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House to consider 'muni' bills

By Dan Magazu,

LUNENBURG -- A pair of bills aimed at making it possible for communities to purchase their utility infrastructure and set up municipally-run utilities will go before the state House of Representatives Monday as a proposed amendment to the Municipal Relief Act.

House Bill 3087 and Senate Bill 1527, referred to as the "Muni" bills, would change state law so a community can purchase its electric infrastructure at a fair price determined by the state Department of Public Utilities. Current law allows investor-owned utilities, such as Unitil, to simply reject any offer.

Unitil services Lunenburg, Fitchburg, Townsend and Ashby.

The bills never made it out of the committee on Telecommunication, Utilities and Energy for a vote before the entire House, despite being filed several years in a row by state Rep. Jay Kaufman, D-Lexington.

But Kaufman, with the backing of several other representatives, including Stephen DiNatale, D-Fitchburg, and Jen Benson, D-Lunenburg, recently filed the legislation as an amendment to Gov. Deval Patrick's Municipal Relief Act.

"We want to put this before the full membership," DiNatale said Wednesday. "This will allow us to begin some spirited debate on it. Hopefully we can get a vote on the floor and enact it."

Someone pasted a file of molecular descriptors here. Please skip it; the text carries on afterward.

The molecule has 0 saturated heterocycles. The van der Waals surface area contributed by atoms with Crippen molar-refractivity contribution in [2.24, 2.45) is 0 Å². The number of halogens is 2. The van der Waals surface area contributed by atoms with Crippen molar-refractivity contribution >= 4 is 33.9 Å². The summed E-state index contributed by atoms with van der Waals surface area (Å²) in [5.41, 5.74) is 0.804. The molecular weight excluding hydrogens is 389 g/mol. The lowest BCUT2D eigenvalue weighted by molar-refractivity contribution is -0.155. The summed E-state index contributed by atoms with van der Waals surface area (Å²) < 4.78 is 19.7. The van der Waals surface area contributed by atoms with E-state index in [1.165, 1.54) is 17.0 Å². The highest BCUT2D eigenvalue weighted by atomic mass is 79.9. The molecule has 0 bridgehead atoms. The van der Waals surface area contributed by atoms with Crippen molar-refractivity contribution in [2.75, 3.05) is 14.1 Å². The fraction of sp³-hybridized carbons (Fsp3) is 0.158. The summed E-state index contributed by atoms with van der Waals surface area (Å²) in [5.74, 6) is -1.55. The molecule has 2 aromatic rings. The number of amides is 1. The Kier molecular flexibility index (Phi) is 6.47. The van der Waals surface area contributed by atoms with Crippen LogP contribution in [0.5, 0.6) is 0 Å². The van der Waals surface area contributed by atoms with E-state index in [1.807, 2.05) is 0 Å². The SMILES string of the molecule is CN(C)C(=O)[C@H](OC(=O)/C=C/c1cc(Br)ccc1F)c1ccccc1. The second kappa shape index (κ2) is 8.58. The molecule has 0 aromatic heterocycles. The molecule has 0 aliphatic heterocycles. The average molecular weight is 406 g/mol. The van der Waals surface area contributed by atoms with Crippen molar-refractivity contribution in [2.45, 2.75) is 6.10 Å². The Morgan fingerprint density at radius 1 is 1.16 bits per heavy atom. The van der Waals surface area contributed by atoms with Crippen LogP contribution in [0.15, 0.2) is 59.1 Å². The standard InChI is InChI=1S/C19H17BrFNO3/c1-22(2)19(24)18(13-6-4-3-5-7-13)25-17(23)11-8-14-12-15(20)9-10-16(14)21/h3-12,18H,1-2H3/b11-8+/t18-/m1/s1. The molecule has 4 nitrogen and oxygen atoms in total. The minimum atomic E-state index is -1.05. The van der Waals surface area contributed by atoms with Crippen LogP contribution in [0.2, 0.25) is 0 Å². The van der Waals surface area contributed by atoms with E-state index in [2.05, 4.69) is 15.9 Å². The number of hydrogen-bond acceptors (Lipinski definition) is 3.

Unitil officials angered residents throughout North Central Massachusetts during the December 2008 ice storm, which knocked out power to the region for up to two weeks.

The Municipal Relief Act is aimed at helping municipalities save money. Highlights of the bill include requiring cities and towns to enroll retired local employees in Medicare, allowing communities the option of setting up a voluntary e-billing program and creation of an optional early retirement incentive program.

"Obviously, the muni legislation is clearly related to the act," DiNatale said. "This is another way to skin the proverbial cat. We're not going to wait and see what the committee does."

Benson said a group of legislators have been discussing filing the bills as an amendment to the Municipal Relief Act for more than a month now.

"We saw that it wasn't getting out of committee, so we wanted to find another way to get it before the entire House," Benson said. "The purpose of the Municipal Relief Act is to help cites and towns save money, so this is definitely a suitable amendment for that bill."

Benson said legislators are working hard to garner support for the amendment heading into Monday's session.

"Hopefully we can get enough members to push to have it voted on," she said.

If the amendment plan fails, the Committee on Telecommunication, Utilities and Energy still has until July to bring the two bills up for a vote.

Lunenburg resident Cathy Clark, the leader of a grassroots movement to oust Unitil from the region, said she's happy to see local legislators taking different steps to get the muni legislation voted on.

"It's time cities and towns have a choice," she said. "This is long overdue. I urge members of the legislature to pass the amendment."